The New York Times reported yesterday that the United States and its European allies are prepared to offer a new deal to Tehran. However, that proposal includes conditions that are tougher than those contained in the version that the Ayatollah Ali Kamanei rejected last year.
That is a curious negotiating strategy if the goal is truly to strike a deal on the nuclear issue.
There are two possible explanations for this puzzling stance. One is that U.S. and European Union officials are not sincere about wanting a negotiated settlement and are instead perfectly willing to see tensions escalate. The second possibility is that Western policymakers are extremely confident that the latest round of multilateral economic sanctions is beginning to bite, and that the Iranian regime will, sooner or later, have to capitulate. According to that logic, toughening the provisions of the new offer is a way of conveying to the clerical regime that the longer it waits, the worse will be the deal it eventually gets.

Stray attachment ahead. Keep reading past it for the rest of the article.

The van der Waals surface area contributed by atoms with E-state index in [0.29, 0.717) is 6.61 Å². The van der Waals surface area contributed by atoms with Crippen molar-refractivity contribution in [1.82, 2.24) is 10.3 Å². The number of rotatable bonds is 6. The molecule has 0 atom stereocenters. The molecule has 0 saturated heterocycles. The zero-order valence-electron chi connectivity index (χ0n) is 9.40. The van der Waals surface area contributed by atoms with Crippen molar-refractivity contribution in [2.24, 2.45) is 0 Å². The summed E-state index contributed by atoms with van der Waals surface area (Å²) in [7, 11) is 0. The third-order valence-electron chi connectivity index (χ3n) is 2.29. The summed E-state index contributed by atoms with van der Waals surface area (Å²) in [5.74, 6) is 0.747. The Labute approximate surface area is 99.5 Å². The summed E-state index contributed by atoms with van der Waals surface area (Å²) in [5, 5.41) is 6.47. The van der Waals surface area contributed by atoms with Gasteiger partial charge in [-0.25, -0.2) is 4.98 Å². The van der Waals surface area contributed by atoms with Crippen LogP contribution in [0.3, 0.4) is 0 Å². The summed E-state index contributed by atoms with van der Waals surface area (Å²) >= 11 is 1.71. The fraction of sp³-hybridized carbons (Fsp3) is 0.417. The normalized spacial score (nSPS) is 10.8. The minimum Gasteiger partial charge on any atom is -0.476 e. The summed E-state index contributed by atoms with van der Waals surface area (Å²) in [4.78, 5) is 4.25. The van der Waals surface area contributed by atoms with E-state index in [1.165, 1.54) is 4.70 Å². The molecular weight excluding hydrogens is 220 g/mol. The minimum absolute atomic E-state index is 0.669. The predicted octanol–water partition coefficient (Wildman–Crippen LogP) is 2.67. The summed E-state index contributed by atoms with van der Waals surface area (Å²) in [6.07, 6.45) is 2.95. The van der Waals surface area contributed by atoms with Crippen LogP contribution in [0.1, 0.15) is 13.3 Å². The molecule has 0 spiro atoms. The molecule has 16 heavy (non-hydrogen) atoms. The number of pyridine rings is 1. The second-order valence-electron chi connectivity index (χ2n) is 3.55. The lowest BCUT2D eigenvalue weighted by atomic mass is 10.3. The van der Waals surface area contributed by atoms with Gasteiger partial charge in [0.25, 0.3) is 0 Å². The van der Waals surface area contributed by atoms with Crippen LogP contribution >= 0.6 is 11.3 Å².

If the former explanation is true, the conduct of Washington and its allies is both reprehensible and dangerous. At a minimum, it risks the breakdown of diplomacy and increases the possibility of a military showdown — with all the negative consequences that would imply for the entire region.
If the latter explanation is true, Western negotiators may be overestimating — perhaps wildly overestimating — the impact of the latest round of sanctions. The new penalties are clearly causing more problems for Iran than previous rounds, but that is a rather low bar to clear. Moreover, the history of economic sanctions shows that, while they are capable of causing inconvenience to the target country, they have a poor record of getting regimes to abandon high‐priority policies. And for Iran, the nuclear program is a very high‐priority policy.
Instead of toughening their negotiating stance, the United States and its allies need to move in the opposite direction. If policymakers honestly want a peaceful settlement to the Iranian nuclear crisis, concessions and compromise are the necessary ingredients, not the State Department’s version of macho posturing.